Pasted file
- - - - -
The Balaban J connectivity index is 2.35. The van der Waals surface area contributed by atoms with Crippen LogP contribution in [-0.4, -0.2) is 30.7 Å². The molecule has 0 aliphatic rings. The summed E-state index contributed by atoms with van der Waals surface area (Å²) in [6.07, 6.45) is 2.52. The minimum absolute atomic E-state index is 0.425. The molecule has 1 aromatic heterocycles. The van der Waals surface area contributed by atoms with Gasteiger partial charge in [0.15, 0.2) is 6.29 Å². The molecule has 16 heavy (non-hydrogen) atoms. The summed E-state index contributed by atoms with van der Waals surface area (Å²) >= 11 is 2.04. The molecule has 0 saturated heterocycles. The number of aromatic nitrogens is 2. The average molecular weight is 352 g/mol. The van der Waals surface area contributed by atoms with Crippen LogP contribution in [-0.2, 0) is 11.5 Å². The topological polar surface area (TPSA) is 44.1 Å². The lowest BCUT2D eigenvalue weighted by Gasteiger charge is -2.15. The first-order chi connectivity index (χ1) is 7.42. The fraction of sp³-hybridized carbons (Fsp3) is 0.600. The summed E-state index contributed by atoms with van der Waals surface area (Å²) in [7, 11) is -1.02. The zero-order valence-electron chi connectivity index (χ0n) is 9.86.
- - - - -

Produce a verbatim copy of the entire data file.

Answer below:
The Balaban J connectivity index is 2.35. The van der Waals surface area contributed by atoms with Crippen LogP contribution in [-0.4, -0.2) is 30.7 Å². The molecule has 0 aliphatic rings. The summed E-state index contributed by atoms with van der Waals surface area (Å²) in [6.07, 6.45) is 2.52. The minimum absolute atomic E-state index is 0.425. The molecule has 1 aromatic heterocycles. The van der Waals surface area contributed by atoms with Gasteiger partial charge in [0.15, 0.2) is 6.29 Å². The molecule has 16 heavy (non-hydrogen) atoms. The summed E-state index contributed by atoms with van der Waals surface area (Å²) >= 11 is 2.04. The molecule has 0 saturated heterocycles. The number of aromatic nitrogens is 2. The average molecular weight is 352 g/mol. The van der Waals surface area contributed by atoms with Crippen LogP contribution in [-0.2, 0) is 11.5 Å². The topological polar surface area (TPSA) is 44.1 Å². The lowest BCUT2D eigenvalue weighted by Gasteiger charge is -2.15. The first-order chi connectivity index (χ1) is 7.42. The fraction of sp³-hybridized carbons (Fsp3) is 0.600. The summed E-state index contributed by atoms with van der Waals surface area (Å²) in [7, 11) is -1.02. The zero-order valence-electron chi connectivity index (χ0n) is 9.86.